Assessing the European Union’s North Africa trade agreements
In this Policy Contribution, the authors provide an economic assessment of the trade agreements between the EU and North Africa. They argue that the common view of the agreements is overly negative, and point to policy conclusions that could increase regional integration.
This paper was produced with the financial support of Compagnia di San Paolo.
The trade agreements that the European Union has with North African countries – with Algeria, Egypt, Morocco and Tunisia – are often seen as having delivered disappointing results since they came into force during the 2000s. The four North African countries have seen insufficient growth in their exports to the EU, and have undergone only limited diversification. In the meantime, the EU’s exports to North Africa have grown quite rapidly.
Economic growth in North Africa has been well short of what is needed to reduce chronic under-employment, especially of young people. The EU trade agreements with North Africa could generate additional, large benefits if they either directly led to or at least incentivised behind-the-border reforms to make the North African countries more competitive in international markets. Though this reform is the responsibility of the governments of North African countries, the EU could provide stronger incentives to improve the business environment. Meanwhile, in agriculture, were the North African countries able to compete with the EU on an even playing field, agriculture’s share of domestic value-added would almost certainly be significantly larger and rural poverty correspondingly lower than at present.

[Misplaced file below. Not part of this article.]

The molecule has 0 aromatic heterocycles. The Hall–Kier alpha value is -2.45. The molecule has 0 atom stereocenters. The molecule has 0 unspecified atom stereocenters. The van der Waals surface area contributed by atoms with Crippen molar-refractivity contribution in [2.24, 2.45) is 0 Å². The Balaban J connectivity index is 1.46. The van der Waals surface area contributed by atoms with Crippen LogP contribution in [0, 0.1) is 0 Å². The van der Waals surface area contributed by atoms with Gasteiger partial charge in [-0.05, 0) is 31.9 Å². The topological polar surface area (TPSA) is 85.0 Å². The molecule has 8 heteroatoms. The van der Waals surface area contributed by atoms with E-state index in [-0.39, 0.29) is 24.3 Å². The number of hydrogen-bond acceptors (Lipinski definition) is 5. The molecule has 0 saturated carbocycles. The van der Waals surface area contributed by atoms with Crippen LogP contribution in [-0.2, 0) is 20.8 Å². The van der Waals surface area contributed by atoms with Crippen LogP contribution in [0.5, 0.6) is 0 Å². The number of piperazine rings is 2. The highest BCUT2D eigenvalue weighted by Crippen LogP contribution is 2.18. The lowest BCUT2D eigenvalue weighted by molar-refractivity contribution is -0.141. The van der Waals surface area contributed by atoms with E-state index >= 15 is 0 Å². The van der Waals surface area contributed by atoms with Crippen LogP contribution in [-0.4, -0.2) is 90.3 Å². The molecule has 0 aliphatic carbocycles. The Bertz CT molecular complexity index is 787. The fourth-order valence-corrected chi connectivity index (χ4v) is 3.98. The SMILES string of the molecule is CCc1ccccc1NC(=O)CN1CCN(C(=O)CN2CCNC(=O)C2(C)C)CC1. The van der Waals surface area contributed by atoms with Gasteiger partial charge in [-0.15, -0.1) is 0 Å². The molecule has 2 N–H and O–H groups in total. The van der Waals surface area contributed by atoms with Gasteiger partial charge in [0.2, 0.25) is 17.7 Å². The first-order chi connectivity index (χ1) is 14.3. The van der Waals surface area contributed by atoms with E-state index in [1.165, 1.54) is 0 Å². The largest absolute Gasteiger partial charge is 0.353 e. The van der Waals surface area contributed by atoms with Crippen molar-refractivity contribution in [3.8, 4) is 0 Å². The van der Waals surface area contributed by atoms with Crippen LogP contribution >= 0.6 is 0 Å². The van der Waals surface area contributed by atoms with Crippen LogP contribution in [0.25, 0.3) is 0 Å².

Nevertheless, the agreements have been judged too harshly. They helped generate large amounts of trade, though not enough was done on the domestic front to derive the maximum benefit from them. Moreover, the domestic and international environment has been unfavourable, impeding North Africa’s progress. Over much of the relevant period, the EU grew sluggishly, and North African countries faced sharply increasing competition on European markets from China and the eastern Europe countries that joined the EU in 2004 and after. Generally, countries that acceded to the EU have done much better than the countries of North Africa. While the countries of North Africa are not EU candidates, there is much that they and the EU can learn from the example of the former accession countries in terms of how a new generation of trade agreements between the EU and North Africa could be deeper and more comprehensive than currently, and could be accompanied by increased aid for trade.